It has taken me all this time to work out a useful function (for me) for these two classification criteria. This has been an important result of the blog curation process. Simply put, categories are very wide groupings similar to chapters in a book. They tell something of the area of interest but not its content. Tags can be likened to the contents section of a book. It is there where one searches for a particular term used, name, place, process, etc. Tags like content will list all the relevant words that I might find useful in the future if I wish to search for something. For example, if I want to look up a particular artist I have written about and cannot remember where to find it, I type the name and all the posts that contain that name will appear. There is an even more powerful function, and that is, if I want to refine the search because too many posts appear in the search, I can type two or more keywords, or tags. This will narrow the search results to only those posts that contain all those words. 

So far I have 1092 tags. This may seem a large number and no doubt will continue to increase. However, the number is of no consequence. It is only important if one wants the tag cloud plugin to say something useful. But the cloud plugins only deal with a small and limited number of tags. For this reason I have decided to remove the tag cloud widget from the side bar. As for categories, I have been able to cull them to be less confusing.

What to Do with Tags?

I decided to start using them today and soon found myself with a problem, which words to select. I know that it should be significant words but which ones are significant and which ones can be left out?

I put the problem to Janet and we had a long conversation where it was raised that the problem lay in my view of the process. You see, I have a tendency to view the search for certainty as somewhat futile. Everything I do tends to point to my trying to demonstrate this. But is that not trying to find a kind of certainty? Not entirely but I see the point. Using the tag cloud at first sight looked like a futile activity. This brings me back to what I said in my Symposium presentation, I am full of contradiction.

The clue in how tags work lies in the term tag cloud. A cloud’s shape is contingent on unpredictable meteorological conditions. The shape changes in a dynamic process that is beyond one’s control. Meta tags work in an analogous way. Put them in and they start to acquire an order, albeit simpler than those in the sky. They fall into a hierarchy depending on their frequency across blogs regardless of what you think. It is spontaneous.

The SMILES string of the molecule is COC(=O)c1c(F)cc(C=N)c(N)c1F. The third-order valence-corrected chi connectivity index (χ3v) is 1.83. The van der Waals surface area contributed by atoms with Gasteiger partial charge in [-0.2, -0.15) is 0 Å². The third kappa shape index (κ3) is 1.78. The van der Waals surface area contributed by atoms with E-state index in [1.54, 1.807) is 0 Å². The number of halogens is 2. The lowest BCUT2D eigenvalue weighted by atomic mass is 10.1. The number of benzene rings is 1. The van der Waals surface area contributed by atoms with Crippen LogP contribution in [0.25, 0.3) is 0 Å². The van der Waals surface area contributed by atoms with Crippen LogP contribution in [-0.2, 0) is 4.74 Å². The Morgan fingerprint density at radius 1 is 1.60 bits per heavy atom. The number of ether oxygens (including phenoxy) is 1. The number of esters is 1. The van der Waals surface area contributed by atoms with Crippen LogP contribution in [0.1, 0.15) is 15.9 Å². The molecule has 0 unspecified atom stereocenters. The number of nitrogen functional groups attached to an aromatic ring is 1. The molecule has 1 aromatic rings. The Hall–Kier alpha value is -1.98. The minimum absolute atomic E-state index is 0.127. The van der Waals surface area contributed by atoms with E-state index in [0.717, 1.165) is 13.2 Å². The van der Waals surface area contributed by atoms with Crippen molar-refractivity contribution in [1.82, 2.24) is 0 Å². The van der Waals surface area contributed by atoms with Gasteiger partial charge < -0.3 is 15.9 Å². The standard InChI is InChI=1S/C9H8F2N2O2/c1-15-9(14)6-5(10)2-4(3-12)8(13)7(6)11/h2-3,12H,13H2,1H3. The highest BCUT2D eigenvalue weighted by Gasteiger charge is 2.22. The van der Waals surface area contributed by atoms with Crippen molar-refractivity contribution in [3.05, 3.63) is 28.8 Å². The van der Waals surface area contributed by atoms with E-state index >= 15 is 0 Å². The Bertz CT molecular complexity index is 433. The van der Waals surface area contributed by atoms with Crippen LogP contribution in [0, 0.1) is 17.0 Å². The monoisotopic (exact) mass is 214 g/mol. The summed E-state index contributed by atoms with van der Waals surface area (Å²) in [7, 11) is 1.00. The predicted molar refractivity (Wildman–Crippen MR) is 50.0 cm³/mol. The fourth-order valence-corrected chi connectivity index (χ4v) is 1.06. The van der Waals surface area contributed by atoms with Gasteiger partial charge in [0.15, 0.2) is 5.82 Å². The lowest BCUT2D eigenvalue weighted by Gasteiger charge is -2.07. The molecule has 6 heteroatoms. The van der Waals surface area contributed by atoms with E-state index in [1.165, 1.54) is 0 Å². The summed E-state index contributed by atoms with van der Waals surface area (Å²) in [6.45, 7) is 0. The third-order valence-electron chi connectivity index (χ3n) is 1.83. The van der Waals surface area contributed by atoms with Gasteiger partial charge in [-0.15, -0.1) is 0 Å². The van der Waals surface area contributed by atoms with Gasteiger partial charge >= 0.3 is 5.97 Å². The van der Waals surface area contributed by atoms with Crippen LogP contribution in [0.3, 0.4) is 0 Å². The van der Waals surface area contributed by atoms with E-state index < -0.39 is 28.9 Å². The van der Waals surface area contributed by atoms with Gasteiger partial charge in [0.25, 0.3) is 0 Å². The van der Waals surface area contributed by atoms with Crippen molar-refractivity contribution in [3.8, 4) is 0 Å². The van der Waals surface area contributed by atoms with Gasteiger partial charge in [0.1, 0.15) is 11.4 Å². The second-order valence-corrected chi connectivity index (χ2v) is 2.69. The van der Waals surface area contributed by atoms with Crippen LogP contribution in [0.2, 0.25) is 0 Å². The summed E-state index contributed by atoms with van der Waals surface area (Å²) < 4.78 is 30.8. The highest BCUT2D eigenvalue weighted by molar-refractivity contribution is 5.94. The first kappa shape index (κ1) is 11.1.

For this algorithm to be of any use, to have a meaning, the tags have to be chosen without prejudice. Selecting words in or out, consciously or not, defeats the object of the exercise. The whole value of the tag cloud is that it is out of your hands, unpredictable. The tag hierarchy takes shape in unexpected ways outside of your control. This can have a number of positive consequences:

  • Contact with others you might otherwise not have made
  • Insight into one’s own thoughts and ideas
  • Spinning conceptual threads and links that can inform and connect in new ways
  • Fostering an open mind

I have decided to put down all words that confer meaning to a blog and see what comes. I have become somewhat indiscriminate. I cannot put in enough tags. This is much more exciting and interesting than putting down only what I think is interesting or significant.

Now what does this have to do with my work? Simply this, that my whole practice is like a tag cloud. I have worked in so many mediums with a wide variety of themes in disparate contexts and they continually move around in my mind, shuffling like marbles in a bag. They are tags, but for what? Perhaps they represent ideas, experiences, feelings, events. They obviously are connected but how. It is my aim in this MA to find those connections. The way I put it is, to uncover the connective tissue of my practice.

This is not to say that this is my sole aim. It is part of finding connective tissue that can stabilise the internal architecture of my practice as I  reach out to the outside.